Some people say we should forget about our rights, give up on our fight for special protections for our way of life against forestry operations and hydroelectric projects and mining. They say. for example, that we should cut the forest the same way that non-Cree companies are doing or that the construction of a dam, the diversion of the river and the flooding of lands are just business decisions and don’t concern the Nation as a whole. We cannot leave the hunters to defend themselves so that a few others in our society could make some money. Who in this room will sacrifice some of their children so the others can live a little better? I don’t think anyone would do this. We need to stand together to protect our lands and at the same time create employment for our people. We must change the way development is done on Eeyou Istchee.
Why is it that we have so much difficulty in our society today in standing together to defend our own rights? I believe this is because we have not supported the office of the Grand Chief and the Cree Nation enough. We have given all our chiefs the power to decide issues that affect all our rights. When one chief sells our rights for what he or she might think of as a short-term benefit for his community, we all lose part of our collective rights. When one person, organization or community is forced by Quebec, Canada or Hydro-Quebec or a forestry company to accept to weaken our rights, we all lose.
If we keep allowing these outside forces deal with us one by one, we will lose our rights to the land, to control our education and to control our health services. Today Quebec refuses to negotiate with the Grand Council on health services. Why? Because Quebec wants to negotiate with the Health Board on an administrative level. Quebec knows it can control the Health Board by threatening it with budget cuts or by threatening the non-Crees who work for the Board. We should not let Quebec divide us like this. If Quebec is to deal with the Crees, it must deal with the Cree Nation through the Grand Council of the Crees.
Even more disturbing today is what is happening with the Rupert River. Hydro-Quebec wants to divert this river to make money by selling electricity to the United States. In 1989 at a General Assembly we decided to oppose future of mega-hydro projects. We reaffirmed this decision in many assemblies following. At the time we opposed the Eastmain, Great Whale, Nottaway and Broadback River projects. We had seen the destruction caused by river diversions and massive reservoirs, and we opposed this.
Then, Hydro-Quebec said it would no longer build projects if they were opposed by the local community to be impacted. They were very smart in saying this. Some Cree chiefs have responded to this by saying, “This means the decision of whether to divert the Rupert and Great Whale Rivers is up to each community and no longer up to the Grand Council.” Hydro-Quebec was then welcomed into our communities and given gifts to show our appreciation. The James Bay Agreement does not include the diversion of the Rupert River. It is not just the communities impacted that have rights in this regard; it is all of the communities, and not just the communities but all of us as individuals who own these rights.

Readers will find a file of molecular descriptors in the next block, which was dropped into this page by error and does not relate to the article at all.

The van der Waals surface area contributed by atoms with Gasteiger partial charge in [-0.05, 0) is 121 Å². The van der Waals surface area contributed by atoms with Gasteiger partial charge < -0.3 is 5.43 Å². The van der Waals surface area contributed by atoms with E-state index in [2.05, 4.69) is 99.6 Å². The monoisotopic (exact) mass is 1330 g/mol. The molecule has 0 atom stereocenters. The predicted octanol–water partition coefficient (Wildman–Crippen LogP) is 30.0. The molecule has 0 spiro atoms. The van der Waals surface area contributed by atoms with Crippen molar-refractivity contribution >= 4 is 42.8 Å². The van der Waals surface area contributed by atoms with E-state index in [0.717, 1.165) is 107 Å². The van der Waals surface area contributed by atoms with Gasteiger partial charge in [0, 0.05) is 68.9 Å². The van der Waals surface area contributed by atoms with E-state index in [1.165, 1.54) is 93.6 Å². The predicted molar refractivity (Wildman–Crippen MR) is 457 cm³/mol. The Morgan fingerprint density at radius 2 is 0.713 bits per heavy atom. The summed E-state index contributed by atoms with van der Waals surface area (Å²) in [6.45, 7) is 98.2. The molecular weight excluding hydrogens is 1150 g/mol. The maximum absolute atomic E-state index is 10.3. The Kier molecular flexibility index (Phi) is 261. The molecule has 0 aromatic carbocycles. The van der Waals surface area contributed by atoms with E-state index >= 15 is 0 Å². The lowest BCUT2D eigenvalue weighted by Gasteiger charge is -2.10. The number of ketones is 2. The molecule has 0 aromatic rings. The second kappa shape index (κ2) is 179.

Even more disheartening is that the chiefs of five of the six impacted communities, excluding Nemaska, have now signed a letter to push the Grand Council out of discussions THEY INTEND TO START ON THE RUPERT DIVERSION. They asked for the Grand Council to pay for their own advisors to negotiate the project. There are many questions to be asked:
1. Who in the communities even knew about this letter and who among those approved this?
2. These advisors included lawyers who are new to Cree affairs and so know little about our rights, and consultants who may have interests in seeing this project built. Are these advisors going to defend our rights? I don’t think so.
After the Great Whale fight, our advisors and our Grand Chief, who fought this damaging project, are now to be pushed out of the relations with Hydro-Quebec and the debate over the diversion of the river. Why have we pushed out those who so successfully defended our rights in the past?
3. When the chief negotiates, he speaks for his people. When a professional negotiator negotiates he must go back to the people who hired him for approvals. Why do we put the chiefs at the table as negotiators?
I could go on but I will not for the present. What I will say is I hope the youth coming out of school today understand how fragile our society is. I hope you can all take the larger vision of the Cree Nation and where we are going without forgetting the families that live from the land and without forgetting those whose voice in our society is seldom heard and who need our help.
Your responsibilities in the future will be great. But you’ll want to take them on as they will provide you with a chance to learn more and have a real impact on our society. I encourage you to dream of where we must go and to follow your dreams for in your actions lies the future of the Cree people, the future of the Cree Nation. Do not be afraid to take this step forward. We all love you and we all support you and depend on you to seize the opportunity. There is much to be done with little time to do it. I wish you the best May God bless you all.